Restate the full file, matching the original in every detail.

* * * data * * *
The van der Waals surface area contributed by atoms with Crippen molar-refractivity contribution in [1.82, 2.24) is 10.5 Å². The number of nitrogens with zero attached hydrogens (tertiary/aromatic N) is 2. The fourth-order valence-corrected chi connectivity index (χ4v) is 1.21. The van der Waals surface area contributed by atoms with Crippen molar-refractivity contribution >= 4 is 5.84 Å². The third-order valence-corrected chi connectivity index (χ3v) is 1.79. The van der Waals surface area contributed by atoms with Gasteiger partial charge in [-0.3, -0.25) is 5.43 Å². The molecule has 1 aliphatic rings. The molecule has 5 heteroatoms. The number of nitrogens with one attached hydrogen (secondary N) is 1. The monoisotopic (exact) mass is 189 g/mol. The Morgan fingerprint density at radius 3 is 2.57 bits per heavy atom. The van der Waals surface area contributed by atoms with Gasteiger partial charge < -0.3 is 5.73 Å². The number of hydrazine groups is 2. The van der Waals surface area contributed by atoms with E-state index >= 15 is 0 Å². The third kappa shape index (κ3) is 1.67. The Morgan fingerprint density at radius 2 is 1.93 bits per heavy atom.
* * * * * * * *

The van der Waals surface area contributed by atoms with Crippen molar-refractivity contribution in [1.82, 2.24) is 10.5 Å². The number of nitrogens with zero attached hydrogens (tertiary/aromatic N) is 2. The fourth-order valence-corrected chi connectivity index (χ4v) is 1.21. The van der Waals surface area contributed by atoms with Crippen molar-refractivity contribution >= 4 is 5.84 Å². The third-order valence-corrected chi connectivity index (χ3v) is 1.79. The van der Waals surface area contributed by atoms with Gasteiger partial charge in [-0.3, -0.25) is 5.43 Å². The molecule has 1 aliphatic rings. The molecule has 5 heteroatoms. The number of nitrogens with one attached hydrogen (secondary N) is 1. The monoisotopic (exact) mass is 189 g/mol. The Morgan fingerprint density at radius 3 is 2.57 bits per heavy atom. The van der Waals surface area contributed by atoms with Gasteiger partial charge < -0.3 is 5.73 Å². The number of hydrazine groups is 2. The van der Waals surface area contributed by atoms with E-state index >= 15 is 0 Å². The third kappa shape index (κ3) is 1.67. The Morgan fingerprint density at radius 2 is 1.93 bits per heavy atom.